Each weekly session includes presentations from several departments. Interactive exercises are also incorporated, such as case study evaluations with qualified experts.
Since the Academy program covers the functions of the entire County government, each weekly session includes presentations from several departments. Interactive exercises are also incorporated, such as case study evaluations with qualified experts. Lastly, participants are given homework to complete for following session.
Class topics include government organization and structure; government and community history; human resources; safety and risk management; public health; engineering and utilities; soil and conservation; planning and inspections; and board of elections among other government departments.
With its breadth of topics and information, the Academy is extremely successful in bringing awareness to community members. Moreover, participants have the opportunity to meet department directors face-to-face and learn who they are and what they do. But the benefits go both ways, as the county presenters have gained a better understanding of the issues people are interested in and concerned about. Both citizen participants and local officials have come away from the Academy with an increased feeling of connectedness with the community.
According to Sharon Penley, former Chairman of the Citizens’ Academy and Advisor to the Steering Committee, graduates have become ambassadors to their communities, assisting with questions and also clarifying misinformation. 5 Many, she notes, “have spoken at County Board meeting; have been appointed to key County Boards and Advisory Committees and have been candidates for public office.”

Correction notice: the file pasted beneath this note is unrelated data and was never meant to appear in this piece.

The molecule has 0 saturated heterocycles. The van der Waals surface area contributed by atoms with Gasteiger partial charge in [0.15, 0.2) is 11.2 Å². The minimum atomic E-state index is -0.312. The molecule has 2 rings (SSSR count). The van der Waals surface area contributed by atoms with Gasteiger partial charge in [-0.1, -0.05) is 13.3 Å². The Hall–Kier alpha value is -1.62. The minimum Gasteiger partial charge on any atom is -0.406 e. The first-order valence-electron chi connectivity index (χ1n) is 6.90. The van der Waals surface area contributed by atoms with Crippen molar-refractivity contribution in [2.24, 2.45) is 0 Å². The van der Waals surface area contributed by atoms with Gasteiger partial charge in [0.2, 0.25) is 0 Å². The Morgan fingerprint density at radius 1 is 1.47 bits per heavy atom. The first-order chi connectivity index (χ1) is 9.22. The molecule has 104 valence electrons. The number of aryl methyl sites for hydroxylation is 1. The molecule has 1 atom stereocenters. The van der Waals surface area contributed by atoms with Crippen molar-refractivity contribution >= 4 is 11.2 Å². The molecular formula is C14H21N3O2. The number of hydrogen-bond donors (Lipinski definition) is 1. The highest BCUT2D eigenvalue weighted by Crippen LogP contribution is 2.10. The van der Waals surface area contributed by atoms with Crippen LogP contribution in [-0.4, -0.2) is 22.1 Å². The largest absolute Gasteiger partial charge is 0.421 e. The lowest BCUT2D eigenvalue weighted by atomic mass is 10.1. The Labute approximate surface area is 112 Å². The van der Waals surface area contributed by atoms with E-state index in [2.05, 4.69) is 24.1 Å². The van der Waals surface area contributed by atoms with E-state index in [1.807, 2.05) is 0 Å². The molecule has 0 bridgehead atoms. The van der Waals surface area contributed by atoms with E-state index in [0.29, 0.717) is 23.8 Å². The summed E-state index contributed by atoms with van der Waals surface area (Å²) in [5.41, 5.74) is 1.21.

One interesting aspect of the Rockingham County Academy is that it has become citizen-led.
One interesting aspect of the Rockingham County Academy is that it has become citizen-led. Seven participants from the first Academy volunteered to establish a steering committee, with the purpose of organizing and leading future Citizens’ Academies. This process, according to Penley, “provides a more authentic framework for the program because citizen leaders are working directly with City and County leaders.”
City of Las Vegas, Nevada
Las Vegas is one of the top tourist destinations in the world, known for its nightlife, gambling, and entertainment industry. Not surprisingly, the Las Vegas Planning Department and Commission have a lot to handle.